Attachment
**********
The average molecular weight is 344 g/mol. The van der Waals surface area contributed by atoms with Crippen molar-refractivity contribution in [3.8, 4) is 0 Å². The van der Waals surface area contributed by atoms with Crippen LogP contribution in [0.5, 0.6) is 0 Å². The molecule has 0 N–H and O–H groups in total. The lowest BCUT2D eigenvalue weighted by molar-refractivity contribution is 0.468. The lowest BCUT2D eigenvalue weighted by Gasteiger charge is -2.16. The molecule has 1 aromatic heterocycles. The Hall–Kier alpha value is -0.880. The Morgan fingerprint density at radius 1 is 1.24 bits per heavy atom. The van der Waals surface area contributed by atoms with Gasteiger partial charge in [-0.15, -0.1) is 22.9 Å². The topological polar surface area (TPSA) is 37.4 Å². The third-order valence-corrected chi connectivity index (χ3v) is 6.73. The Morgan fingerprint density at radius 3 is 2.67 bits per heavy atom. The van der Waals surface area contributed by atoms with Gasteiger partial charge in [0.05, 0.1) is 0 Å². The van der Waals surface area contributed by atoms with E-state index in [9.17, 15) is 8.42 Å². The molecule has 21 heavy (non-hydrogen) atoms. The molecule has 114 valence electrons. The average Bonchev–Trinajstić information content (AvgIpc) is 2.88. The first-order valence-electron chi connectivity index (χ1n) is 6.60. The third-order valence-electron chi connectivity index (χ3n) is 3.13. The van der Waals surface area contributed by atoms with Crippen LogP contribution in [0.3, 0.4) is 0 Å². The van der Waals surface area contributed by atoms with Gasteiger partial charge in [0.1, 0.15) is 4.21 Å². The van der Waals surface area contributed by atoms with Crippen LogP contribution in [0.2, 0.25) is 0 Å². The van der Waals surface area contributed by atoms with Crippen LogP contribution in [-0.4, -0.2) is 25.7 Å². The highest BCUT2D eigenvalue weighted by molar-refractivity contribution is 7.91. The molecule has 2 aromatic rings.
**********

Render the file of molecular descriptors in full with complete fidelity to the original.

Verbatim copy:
The average molecular weight is 344 g/mol. The van der Waals surface area contributed by atoms with Crippen molar-refractivity contribution in [3.8, 4) is 0 Å². The van der Waals surface area contributed by atoms with Crippen LogP contribution in [0.5, 0.6) is 0 Å². The molecule has 0 N–H and O–H groups in total. The lowest BCUT2D eigenvalue weighted by molar-refractivity contribution is 0.468. The lowest BCUT2D eigenvalue weighted by Gasteiger charge is -2.16. The molecule has 1 aromatic heterocycles. The Hall–Kier alpha value is -0.880. The Morgan fingerprint density at radius 1 is 1.24 bits per heavy atom. The van der Waals surface area contributed by atoms with Gasteiger partial charge in [-0.15, -0.1) is 22.9 Å². The topological polar surface area (TPSA) is 37.4 Å². The third-order valence-corrected chi connectivity index (χ3v) is 6.73. The Morgan fingerprint density at radius 3 is 2.67 bits per heavy atom. The van der Waals surface area contributed by atoms with Gasteiger partial charge in [0.05, 0.1) is 0 Å². The van der Waals surface area contributed by atoms with E-state index in [9.17, 15) is 8.42 Å². The molecule has 21 heavy (non-hydrogen) atoms. The molecule has 114 valence electrons. The average Bonchev–Trinajstić information content (AvgIpc) is 2.88. The first-order valence-electron chi connectivity index (χ1n) is 6.60. The third-order valence-electron chi connectivity index (χ3n) is 3.13. The van der Waals surface area contributed by atoms with Crippen LogP contribution in [0.3, 0.4) is 0 Å². The van der Waals surface area contributed by atoms with Gasteiger partial charge in [0.1, 0.15) is 4.21 Å². The van der Waals surface area contributed by atoms with Crippen LogP contribution in [0.2, 0.25) is 0 Å². The van der Waals surface area contributed by atoms with Crippen LogP contribution in [-0.4, -0.2) is 25.7 Å². The highest BCUT2D eigenvalue weighted by molar-refractivity contribution is 7.91. The molecule has 2 aromatic rings.